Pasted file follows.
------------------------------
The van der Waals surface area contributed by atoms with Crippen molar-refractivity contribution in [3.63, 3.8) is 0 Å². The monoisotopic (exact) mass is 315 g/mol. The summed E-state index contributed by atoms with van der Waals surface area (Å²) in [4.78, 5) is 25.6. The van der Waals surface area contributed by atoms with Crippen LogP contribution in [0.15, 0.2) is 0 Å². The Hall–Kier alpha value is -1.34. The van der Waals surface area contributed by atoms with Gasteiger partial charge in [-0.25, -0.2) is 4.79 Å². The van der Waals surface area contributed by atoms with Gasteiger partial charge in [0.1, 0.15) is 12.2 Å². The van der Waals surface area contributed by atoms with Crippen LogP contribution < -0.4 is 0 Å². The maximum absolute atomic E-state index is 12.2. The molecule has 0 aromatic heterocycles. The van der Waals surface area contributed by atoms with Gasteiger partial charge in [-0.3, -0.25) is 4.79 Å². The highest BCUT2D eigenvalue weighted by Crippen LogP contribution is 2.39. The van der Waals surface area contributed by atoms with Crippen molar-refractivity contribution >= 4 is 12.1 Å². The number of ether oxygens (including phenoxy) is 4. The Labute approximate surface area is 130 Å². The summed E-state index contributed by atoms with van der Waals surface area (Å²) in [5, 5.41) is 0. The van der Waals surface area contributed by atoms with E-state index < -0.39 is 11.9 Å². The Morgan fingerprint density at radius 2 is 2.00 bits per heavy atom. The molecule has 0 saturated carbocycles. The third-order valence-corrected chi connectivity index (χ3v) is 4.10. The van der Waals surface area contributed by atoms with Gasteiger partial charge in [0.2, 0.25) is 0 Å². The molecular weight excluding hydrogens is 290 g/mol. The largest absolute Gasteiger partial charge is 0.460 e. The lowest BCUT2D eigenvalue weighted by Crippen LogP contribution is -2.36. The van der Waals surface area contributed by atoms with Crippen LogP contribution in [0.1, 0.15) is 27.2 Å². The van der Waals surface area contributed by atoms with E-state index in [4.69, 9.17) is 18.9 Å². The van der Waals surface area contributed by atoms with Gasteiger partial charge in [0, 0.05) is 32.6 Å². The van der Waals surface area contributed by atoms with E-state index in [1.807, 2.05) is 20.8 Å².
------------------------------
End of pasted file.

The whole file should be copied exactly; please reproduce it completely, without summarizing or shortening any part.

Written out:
The van der Waals surface area contributed by atoms with Crippen molar-refractivity contribution in [3.63, 3.8) is 0 Å². The monoisotopic (exact) mass is 315 g/mol. The summed E-state index contributed by atoms with van der Waals surface area (Å²) in [4.78, 5) is 25.6. The van der Waals surface area contributed by atoms with Crippen LogP contribution in [0.15, 0.2) is 0 Å². The Hall–Kier alpha value is -1.34. The van der Waals surface area contributed by atoms with Gasteiger partial charge in [-0.25, -0.2) is 4.79 Å². The van der Waals surface area contributed by atoms with Gasteiger partial charge in [0.1, 0.15) is 12.2 Å². The van der Waals surface area contributed by atoms with Crippen LogP contribution < -0.4 is 0 Å². The maximum absolute atomic E-state index is 12.2. The molecule has 0 aromatic heterocycles. The van der Waals surface area contributed by atoms with Gasteiger partial charge in [-0.3, -0.25) is 4.79 Å². The highest BCUT2D eigenvalue weighted by Crippen LogP contribution is 2.39. The van der Waals surface area contributed by atoms with Crippen molar-refractivity contribution >= 4 is 12.1 Å². The number of ether oxygens (including phenoxy) is 4. The Labute approximate surface area is 130 Å². The summed E-state index contributed by atoms with van der Waals surface area (Å²) in [5, 5.41) is 0. The van der Waals surface area contributed by atoms with E-state index < -0.39 is 11.9 Å². The Morgan fingerprint density at radius 2 is 2.00 bits per heavy atom. The molecule has 0 saturated carbocycles. The third-order valence-corrected chi connectivity index (χ3v) is 4.10. The van der Waals surface area contributed by atoms with Gasteiger partial charge in [0.2, 0.25) is 0 Å². The molecular weight excluding hydrogens is 290 g/mol. The largest absolute Gasteiger partial charge is 0.460 e. The lowest BCUT2D eigenvalue weighted by Crippen LogP contribution is -2.36. The van der Waals surface area contributed by atoms with Crippen LogP contribution in [0.1, 0.15) is 27.2 Å². The van der Waals surface area contributed by atoms with E-state index in [4.69, 9.17) is 18.9 Å². The van der Waals surface area contributed by atoms with Gasteiger partial charge in [0, 0.05) is 32.6 Å². The van der Waals surface area contributed by atoms with E-state index in [1.807, 2.05) is 20.8 Å².